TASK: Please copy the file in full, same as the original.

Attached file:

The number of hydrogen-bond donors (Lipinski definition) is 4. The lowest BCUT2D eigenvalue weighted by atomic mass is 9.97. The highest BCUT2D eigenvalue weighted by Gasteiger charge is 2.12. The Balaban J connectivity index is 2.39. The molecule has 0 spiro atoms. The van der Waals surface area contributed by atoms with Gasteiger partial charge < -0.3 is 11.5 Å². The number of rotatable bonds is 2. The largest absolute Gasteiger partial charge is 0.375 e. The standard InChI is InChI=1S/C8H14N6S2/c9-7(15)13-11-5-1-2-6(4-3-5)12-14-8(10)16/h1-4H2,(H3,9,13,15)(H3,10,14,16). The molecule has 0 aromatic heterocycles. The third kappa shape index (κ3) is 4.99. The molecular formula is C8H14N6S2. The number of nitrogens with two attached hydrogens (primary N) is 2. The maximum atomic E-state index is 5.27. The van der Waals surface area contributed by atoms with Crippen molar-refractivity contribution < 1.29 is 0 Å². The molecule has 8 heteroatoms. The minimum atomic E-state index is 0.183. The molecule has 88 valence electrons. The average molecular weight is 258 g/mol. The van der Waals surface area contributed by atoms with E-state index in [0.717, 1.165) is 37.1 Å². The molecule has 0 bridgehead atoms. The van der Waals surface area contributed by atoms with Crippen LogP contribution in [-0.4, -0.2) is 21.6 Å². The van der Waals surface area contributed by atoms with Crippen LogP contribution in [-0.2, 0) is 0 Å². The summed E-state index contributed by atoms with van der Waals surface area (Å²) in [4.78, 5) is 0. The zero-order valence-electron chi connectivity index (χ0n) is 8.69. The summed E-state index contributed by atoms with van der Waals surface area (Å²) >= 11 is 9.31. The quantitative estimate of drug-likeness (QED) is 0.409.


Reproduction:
The number of hydrogen-bond donors (Lipinski definition) is 4. The lowest BCUT2D eigenvalue weighted by atomic mass is 9.97. The highest BCUT2D eigenvalue weighted by Gasteiger charge is 2.12. The Balaban J connectivity index is 2.39. The molecule has 0 spiro atoms. The van der Waals surface area contributed by atoms with Gasteiger partial charge < -0.3 is 11.5 Å². The number of rotatable bonds is 2. The largest absolute Gasteiger partial charge is 0.375 e. The standard InChI is InChI=1S/C8H14N6S2/c9-7(15)13-11-5-1-2-6(4-3-5)12-14-8(10)16/h1-4H2,(H3,9,13,15)(H3,10,14,16). The molecule has 0 aromatic heterocycles. The third kappa shape index (κ3) is 4.99. The molecular formula is C8H14N6S2. The number of nitrogens with two attached hydrogens (primary N) is 2. The maximum atomic E-state index is 5.27. The van der Waals surface area contributed by atoms with Crippen molar-refractivity contribution < 1.29 is 0 Å². The molecule has 8 heteroatoms. The minimum atomic E-state index is 0.183. The molecule has 88 valence electrons. The average molecular weight is 258 g/mol. The van der Waals surface area contributed by atoms with E-state index in [0.717, 1.165) is 37.1 Å². The molecule has 0 bridgehead atoms. The van der Waals surface area contributed by atoms with Crippen LogP contribution in [-0.4, -0.2) is 21.6 Å². The van der Waals surface area contributed by atoms with Crippen LogP contribution in [-0.2, 0) is 0 Å². The summed E-state index contributed by atoms with van der Waals surface area (Å²) in [4.78, 5) is 0. The zero-order valence-electron chi connectivity index (χ0n) is 8.69. The summed E-state index contributed by atoms with van der Waals surface area (Å²) >= 11 is 9.31. The quantitative estimate of drug-likeness (QED) is 0.409.